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Boxer Opening Statement: Hearing on EPA’s Fiscal Year 2008 Budget
March 7, 2007

For Immediate Release                                                                                       Contact:  Peter Rafle
March 7, 2007                                                                        (202) 228-3102 direct, (202) 302-7086 cell
 U.S. Senate Committee on
Environment and Public Works
 Statement of Senator Barbara BoxerFull Committee Hearing on EPA’s Fiscal Year 2008 BudgetMarch 7, 2007 (Remarks as prepared for delivery) 

We are here today to review the President’s proposed budget for the Environmental Protection Agency for Fiscal Year 2008. 

Unfortunately, the President’s proposal fails to provide EPA with the money it needs to fully protect public health and environment. 

Budgets are about priorities.  By chopping hundreds of millions of dollars out of EPA’s funding, this budget sends an unmistakable message to people who are concerned about our health and a clean environment: You are not a high priority. 

This budget shortchanges core EPA programs of the resources they need to clean up toxic waste sites, prevent contamination from polluting our rivers and lakes, reduce dangerous air pollution—even programs that are specifically designed to protect our children. 

If you live near one of the nation’s most heavily contaminated toxic waste sites, you need to know that the Administration’s budget cuts $7 million for cleanups. 

The nation has 1,240 Superfund sites.  One in four people in the country live within four miles of a Superfund site, including 10 million of our children.

Human exposure is not under control at 108 sites, and EPA has insufficient information to determine if exposure is under control at 162 sites. 

Over the last six years, the annual pace of Superfund cleanups has declined by 50%, from more than 80 cleanups per year to 39.  This year, EPA revised their projected cleanups from 40—to 24.  This is a 71% decline.  Based on internal documents, EPA has a projected cleanup backlog of more than $1 billion in fiscal year 2007.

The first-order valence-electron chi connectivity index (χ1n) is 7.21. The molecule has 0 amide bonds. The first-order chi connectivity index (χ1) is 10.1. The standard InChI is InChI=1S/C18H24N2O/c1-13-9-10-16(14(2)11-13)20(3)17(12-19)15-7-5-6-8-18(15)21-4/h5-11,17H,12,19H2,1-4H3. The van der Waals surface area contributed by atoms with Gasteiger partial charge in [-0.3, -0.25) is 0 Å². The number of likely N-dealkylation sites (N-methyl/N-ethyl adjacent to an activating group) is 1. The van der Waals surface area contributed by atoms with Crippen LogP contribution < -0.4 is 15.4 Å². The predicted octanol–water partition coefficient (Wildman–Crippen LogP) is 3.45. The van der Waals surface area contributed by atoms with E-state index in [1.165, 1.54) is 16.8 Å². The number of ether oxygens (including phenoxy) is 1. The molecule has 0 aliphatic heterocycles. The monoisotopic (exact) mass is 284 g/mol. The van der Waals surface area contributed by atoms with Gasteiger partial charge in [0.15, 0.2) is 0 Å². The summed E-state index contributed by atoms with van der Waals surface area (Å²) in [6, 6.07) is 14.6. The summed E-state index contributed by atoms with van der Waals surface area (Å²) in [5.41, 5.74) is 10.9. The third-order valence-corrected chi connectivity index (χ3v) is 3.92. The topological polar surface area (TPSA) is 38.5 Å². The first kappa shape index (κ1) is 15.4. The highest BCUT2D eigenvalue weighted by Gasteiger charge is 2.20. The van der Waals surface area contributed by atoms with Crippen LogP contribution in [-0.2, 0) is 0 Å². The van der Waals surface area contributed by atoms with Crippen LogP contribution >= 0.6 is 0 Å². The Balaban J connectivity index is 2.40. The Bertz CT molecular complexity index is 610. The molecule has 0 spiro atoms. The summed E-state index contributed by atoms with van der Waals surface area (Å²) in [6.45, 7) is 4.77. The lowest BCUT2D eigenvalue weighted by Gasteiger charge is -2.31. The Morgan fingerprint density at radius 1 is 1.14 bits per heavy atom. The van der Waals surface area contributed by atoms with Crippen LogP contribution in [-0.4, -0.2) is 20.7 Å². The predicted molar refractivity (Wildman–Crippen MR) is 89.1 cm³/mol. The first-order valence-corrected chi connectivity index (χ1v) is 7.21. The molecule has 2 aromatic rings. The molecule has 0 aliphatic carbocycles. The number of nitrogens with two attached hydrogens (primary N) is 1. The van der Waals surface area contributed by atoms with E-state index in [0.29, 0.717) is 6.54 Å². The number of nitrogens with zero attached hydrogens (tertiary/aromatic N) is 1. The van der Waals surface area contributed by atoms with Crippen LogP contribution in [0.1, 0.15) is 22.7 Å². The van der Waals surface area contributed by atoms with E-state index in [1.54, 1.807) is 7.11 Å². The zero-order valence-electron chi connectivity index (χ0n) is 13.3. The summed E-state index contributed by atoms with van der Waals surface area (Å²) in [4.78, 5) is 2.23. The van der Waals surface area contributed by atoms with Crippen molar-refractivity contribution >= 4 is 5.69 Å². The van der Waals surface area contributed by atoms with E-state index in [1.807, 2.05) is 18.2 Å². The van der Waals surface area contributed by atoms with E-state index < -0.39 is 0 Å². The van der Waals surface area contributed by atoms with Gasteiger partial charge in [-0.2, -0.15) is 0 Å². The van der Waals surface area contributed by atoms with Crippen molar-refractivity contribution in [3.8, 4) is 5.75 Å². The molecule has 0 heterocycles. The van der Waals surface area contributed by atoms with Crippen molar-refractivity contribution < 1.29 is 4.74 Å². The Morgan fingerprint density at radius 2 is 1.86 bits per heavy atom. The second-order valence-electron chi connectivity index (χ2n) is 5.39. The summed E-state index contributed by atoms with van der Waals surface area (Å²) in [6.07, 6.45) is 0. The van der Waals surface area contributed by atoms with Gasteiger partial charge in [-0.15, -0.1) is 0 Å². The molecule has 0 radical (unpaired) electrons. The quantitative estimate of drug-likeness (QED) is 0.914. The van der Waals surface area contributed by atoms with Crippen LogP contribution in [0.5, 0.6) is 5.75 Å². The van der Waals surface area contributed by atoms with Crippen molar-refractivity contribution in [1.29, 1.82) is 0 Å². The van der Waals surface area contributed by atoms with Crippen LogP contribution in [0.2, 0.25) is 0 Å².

Something is clearly wrong with the management of this EPA program.  Yet the administration proposes to reduce independent oversight of cleanups by slashing $6 million from EPA’s Inspector General’s funding to audit and analyze how to improve the Superfund program.

If you want to take your family to enjoy a clean river or lake, you need to know that this budget asks Congress to cut an almost $400 million cut to the Clean Water State Revolving Loan Fund program—a 37% reduction.  These funds go to water treatment projects that stop raw sewage and other pollution from washing into our nation’s waterways.  More money is needed since almost 50% of our surface waters fail to meet or are at risk of not meeting environmental standards. 

Undermining efforts to clean up unhealthy levels of air pollution, the President’s budget would cut research funds needed to help set health-based air quality standards and to reduce the emission of toxic chemicals that cause cancer or reproductive harm.  It would slash state and Local Air Quality Management program funding by $35 million.  State and local officials run the programs that help to clean up our nation’s air.  When 150 million people live in areas with unhealthy levels of air pollution, we need to support clean air programs, not cut them. 

The Environmental Council of the States, representing all 50 state environmental protection agencies, says that “It is disappointing to see a budget proposal that cuts air programs and water programs, and has the biggest cut to water infrastructure in the history of the agency.”

The President also proposes to combine EPA’s office for protecting children’s health with its environmental education office. By consolidating the functions of these two offices, and eliminating $8 million in funding for environmental education, the administration appears to undermine the purpose of the children’s health office. EPA says it will spread out its children’s health issues as one of many considerations addressed by multiple agency programs. This undermines the mission of the children’s health office, which is to single out children’s health because of the particular threat to children posed by environmental pollutants. 

Once again, with this budget, the Administration takes us further down the wrong path, cutting dollars necessary to protect our air, water, and communities from toxic pollution. 

We must head in a different direction. The Environmental Protection Agency needs to live up to its name and its mission. EPA’s budget should reflect our shared values and our commitment to safeguarding the health of our families and our children. The budget before us today fails to meet this test.

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